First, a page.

Baltimore School for the Arts graduate Tonya O'Dell learned 0) to laugh when things go wrong in the circus
Some of Tonya O'Dell's best friends are clowns, jugglers and trapeze artists.
That's what happens when you spend six years with the Ringling Bros. and Barnum & Bailey Circus, traveling from town to town with the likes of the Human Volcano and the Globe of Death.
But while most people become kids again under the big tent, Ms. O'Dell says the circus has turned her into an adult.
"It's definitely a place where I grew up," says the 25-year-old East Baltimorean. "Something magical happens here. If you have problems, you learn to never let them show."
Some problems, however, are impossible to hide -- like when your headdress with plastic musical notes gets hooked with another dancer's.
"When you're on the floor, it's like an obstacle course," she says. "You have to look out for stilt walkers, clowns, floats and elephants."
But the Baltimore School for the Arts graduate, who will be at the Baltimore Arena with the circus through May 10, never lets that affect her work.
"Things go wrong all the time, but we laugh at it. That's part of being in the circus -- having fun out there," she says.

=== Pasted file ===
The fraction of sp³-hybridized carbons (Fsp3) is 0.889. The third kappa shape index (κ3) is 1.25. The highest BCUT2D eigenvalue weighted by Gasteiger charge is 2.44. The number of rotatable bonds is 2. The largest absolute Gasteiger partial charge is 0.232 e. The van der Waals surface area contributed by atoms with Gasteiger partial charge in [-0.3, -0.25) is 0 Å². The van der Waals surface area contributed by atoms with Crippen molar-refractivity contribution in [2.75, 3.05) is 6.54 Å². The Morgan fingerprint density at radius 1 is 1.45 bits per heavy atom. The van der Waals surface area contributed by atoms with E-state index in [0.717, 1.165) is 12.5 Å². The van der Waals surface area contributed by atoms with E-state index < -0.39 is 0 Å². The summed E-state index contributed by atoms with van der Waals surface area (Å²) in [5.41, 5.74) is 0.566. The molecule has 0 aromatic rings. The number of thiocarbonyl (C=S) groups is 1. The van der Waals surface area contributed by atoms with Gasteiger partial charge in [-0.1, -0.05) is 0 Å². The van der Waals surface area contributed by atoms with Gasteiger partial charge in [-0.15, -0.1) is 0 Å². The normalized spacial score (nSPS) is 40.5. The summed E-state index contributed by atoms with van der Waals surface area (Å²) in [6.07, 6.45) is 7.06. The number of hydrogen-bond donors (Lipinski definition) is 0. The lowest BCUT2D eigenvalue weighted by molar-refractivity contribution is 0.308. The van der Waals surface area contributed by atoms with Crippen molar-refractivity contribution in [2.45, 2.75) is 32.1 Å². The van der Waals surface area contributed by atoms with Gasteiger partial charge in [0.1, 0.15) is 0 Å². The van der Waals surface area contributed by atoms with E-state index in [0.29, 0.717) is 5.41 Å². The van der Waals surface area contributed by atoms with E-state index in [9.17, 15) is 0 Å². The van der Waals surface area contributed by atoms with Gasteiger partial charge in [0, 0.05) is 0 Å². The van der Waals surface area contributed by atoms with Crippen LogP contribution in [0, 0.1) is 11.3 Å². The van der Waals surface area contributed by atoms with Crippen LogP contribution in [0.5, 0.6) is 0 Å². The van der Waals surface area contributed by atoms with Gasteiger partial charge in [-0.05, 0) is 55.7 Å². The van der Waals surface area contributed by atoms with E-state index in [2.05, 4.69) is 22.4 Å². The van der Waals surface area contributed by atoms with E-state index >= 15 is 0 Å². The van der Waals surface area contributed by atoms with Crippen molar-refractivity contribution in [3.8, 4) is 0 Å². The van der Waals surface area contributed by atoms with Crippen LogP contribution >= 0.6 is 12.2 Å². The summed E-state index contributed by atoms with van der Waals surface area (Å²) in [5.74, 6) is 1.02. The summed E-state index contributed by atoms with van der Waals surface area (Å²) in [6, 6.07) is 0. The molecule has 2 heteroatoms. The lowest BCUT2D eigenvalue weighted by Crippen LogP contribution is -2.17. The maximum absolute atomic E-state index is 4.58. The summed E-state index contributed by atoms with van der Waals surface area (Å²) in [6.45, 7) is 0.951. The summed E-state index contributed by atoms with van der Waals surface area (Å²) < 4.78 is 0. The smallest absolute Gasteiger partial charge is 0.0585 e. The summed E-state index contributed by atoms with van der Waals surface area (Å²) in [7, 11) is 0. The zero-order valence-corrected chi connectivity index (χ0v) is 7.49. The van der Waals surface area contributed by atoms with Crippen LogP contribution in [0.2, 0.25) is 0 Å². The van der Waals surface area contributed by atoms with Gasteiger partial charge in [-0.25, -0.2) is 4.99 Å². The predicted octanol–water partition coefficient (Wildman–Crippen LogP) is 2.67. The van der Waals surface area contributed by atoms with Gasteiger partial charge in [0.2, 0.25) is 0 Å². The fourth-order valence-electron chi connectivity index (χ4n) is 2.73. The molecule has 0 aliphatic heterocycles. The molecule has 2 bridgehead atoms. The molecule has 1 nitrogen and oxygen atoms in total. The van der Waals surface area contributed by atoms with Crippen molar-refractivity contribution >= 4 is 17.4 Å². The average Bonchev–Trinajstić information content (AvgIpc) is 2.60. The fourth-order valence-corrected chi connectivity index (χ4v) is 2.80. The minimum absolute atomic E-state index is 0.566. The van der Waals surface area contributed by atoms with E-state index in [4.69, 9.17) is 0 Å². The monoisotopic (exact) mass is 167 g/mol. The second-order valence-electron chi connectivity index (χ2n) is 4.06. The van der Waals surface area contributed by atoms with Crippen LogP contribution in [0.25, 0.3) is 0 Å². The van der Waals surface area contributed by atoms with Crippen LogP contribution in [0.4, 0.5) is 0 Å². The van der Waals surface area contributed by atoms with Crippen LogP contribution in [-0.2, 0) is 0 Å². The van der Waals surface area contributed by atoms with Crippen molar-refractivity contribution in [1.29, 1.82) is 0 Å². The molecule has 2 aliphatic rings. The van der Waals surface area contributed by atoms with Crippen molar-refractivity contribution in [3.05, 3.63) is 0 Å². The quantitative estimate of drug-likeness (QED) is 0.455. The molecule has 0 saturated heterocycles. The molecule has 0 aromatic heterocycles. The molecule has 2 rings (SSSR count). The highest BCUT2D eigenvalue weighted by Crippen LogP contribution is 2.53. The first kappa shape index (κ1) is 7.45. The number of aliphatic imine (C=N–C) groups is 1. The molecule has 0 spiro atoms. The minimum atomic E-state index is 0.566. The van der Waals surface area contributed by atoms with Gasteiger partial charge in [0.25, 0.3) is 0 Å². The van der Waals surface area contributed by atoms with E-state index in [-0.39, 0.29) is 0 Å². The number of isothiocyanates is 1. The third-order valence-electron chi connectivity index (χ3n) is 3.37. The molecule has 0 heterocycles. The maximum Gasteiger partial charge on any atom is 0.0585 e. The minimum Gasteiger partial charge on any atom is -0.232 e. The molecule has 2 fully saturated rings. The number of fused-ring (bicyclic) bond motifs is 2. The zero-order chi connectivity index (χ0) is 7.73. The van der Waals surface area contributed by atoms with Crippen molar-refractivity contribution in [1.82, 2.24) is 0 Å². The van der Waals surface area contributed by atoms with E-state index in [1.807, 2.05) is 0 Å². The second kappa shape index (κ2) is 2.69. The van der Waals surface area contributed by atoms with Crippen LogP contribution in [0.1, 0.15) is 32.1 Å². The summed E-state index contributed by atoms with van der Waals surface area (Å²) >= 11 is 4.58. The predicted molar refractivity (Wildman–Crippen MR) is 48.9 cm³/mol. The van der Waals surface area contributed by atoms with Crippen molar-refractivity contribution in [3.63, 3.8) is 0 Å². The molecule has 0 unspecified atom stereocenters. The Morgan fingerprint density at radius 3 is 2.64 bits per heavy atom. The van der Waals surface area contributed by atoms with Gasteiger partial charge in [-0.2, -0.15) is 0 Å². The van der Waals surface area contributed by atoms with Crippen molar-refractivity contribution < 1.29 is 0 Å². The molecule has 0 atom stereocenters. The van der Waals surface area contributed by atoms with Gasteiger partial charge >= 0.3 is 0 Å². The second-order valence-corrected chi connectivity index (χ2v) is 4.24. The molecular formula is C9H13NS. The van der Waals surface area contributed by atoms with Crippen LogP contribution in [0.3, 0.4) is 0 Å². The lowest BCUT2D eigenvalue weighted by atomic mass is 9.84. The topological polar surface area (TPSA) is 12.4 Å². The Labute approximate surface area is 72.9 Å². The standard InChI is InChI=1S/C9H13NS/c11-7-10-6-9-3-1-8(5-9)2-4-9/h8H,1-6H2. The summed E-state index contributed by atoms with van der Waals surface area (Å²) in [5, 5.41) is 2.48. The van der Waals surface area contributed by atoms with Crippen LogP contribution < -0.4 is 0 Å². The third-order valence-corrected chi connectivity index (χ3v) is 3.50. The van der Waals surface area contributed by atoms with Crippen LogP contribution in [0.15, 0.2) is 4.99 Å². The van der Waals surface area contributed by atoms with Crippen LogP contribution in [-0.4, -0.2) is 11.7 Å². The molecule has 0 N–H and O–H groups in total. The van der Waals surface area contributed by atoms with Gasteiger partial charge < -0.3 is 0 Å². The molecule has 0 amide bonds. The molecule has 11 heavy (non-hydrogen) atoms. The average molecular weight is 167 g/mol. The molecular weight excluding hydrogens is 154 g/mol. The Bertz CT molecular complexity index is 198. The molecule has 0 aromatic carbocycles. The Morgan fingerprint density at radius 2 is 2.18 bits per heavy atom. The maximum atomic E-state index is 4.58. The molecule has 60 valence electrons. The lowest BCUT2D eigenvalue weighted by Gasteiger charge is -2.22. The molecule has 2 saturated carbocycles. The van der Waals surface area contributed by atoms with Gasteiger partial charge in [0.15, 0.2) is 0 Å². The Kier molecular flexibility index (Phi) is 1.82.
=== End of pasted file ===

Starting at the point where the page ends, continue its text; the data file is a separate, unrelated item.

A strange thing happened to Arnold Medvene on the way t getting his first book published.
He got rejected 15 times.
That would have been fairly common if it hadn't been for his subject: death.
"The paradox was that each rejection letter felt like a death to me," says Dr. Medvene, a 55-year-old psychologist at the University of Maryland at College Park's counseling center.
But in the end, he prevailed. And through his recently self-published book, "Storms & Rainbows: The Many Faces of Death," he hopes to bridge the gap between how society intellectually and emotionally deals with loss. In 12 essays, writers explore grieving -- be it for a murdered son or an aged parent.
"Death," he says, "represents a defeat by nature. We live in such a technocratic culture that not being able to control a situation is a defeat."
The father of three will soon begin work on a book about children and death.
Does he ever worry about earning a reputation as Dr. Death?
"In some ways that would be a compliment," he says and then pauses. "Then in some ways it would be kind of weird."